Edwards remembered for research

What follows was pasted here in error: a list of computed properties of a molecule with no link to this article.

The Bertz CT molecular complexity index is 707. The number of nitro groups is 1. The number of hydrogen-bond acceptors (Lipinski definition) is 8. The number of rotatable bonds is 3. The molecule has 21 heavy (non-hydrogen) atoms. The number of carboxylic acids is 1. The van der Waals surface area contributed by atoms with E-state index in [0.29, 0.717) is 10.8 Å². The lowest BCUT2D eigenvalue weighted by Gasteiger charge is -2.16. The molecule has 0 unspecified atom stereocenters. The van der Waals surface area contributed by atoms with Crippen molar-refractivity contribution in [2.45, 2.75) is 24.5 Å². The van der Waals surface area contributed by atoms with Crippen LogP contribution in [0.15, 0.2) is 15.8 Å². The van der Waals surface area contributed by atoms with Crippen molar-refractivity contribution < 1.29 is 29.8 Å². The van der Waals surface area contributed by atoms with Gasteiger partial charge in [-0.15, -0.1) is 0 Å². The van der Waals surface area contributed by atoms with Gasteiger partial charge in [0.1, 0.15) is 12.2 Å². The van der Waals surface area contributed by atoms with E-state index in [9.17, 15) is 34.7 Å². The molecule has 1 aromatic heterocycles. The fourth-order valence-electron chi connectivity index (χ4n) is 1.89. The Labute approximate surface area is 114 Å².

first_imgKatrina Edwards, Dornsife professor of biological sciences and earth sciences and founding director for the Center for Dark Energy Biosphere Investigations (C-DEBI) passed away on Oct. 26 after battling a long illness. She was 46.“Katrina was a tenacious and enthusiastic practitioner of interdisciplinary science, with a clear vision of fundamental questions in geobiology,” the C-DEBI Executive Committee, Jan Amend, Julie Huber, Steve D’Hondt, Andy Fisher and Geoff Wheat, wrote in a statement. “She also had an innate ability to build and lead strong teams, to nurture a community of young researchers and educators, and to secure the resources necessary to accomplish her important goals.”Edwards, whose colleagues remember her as a gifted scientist and transformative researcher, established C-DEBI in 2009 with the support of a $29 million grant from the National Science Foundation (NSF). Edwards and her USC team partnered with several major research universities and national laboratories to create the center.“She has always been an exceptional leader, and always able to rally the troops especially with this center,” C-DEBI Managing Director Rosalynn Sylvan said. “It’s such a large institution across different universities in the country, and she was so great at getting people integrated and excited about what were doing.”While serving as principal investigator and founding director of C-DEBI, Edwards led expeditions in the North Atlantic Ocean to collect data on subseafloor microbes, and their role in shaping the oceans and crust of the Earth, according to a USC Dornsife statement.Edwards’ research efforts include serving on many integrated ocean drilling program steering committees. She also led NSF’s Fe-Oxidizing Microbial Observatory Project on Loihi Seamount, according Dornsife’s statement.“She mobilized people to think of the unexplored potential of the ocean. [She]  wanted to capture the energy that propelled people to get to the moon in the 1960s, and use that same energy to explore our own planet,” said C-DEBI Diversity Director Cynthia Joseph.Edwards is survived by her three children, Ania, Katya and Nakita Webb; her parents Timothy and Sandra; her siblings Ben, Melanie and Nina; and many nieces and nephews, according to USC News.Edwards’ friends, family and colleagues have created a memorial website to honor her legacy.last_img read more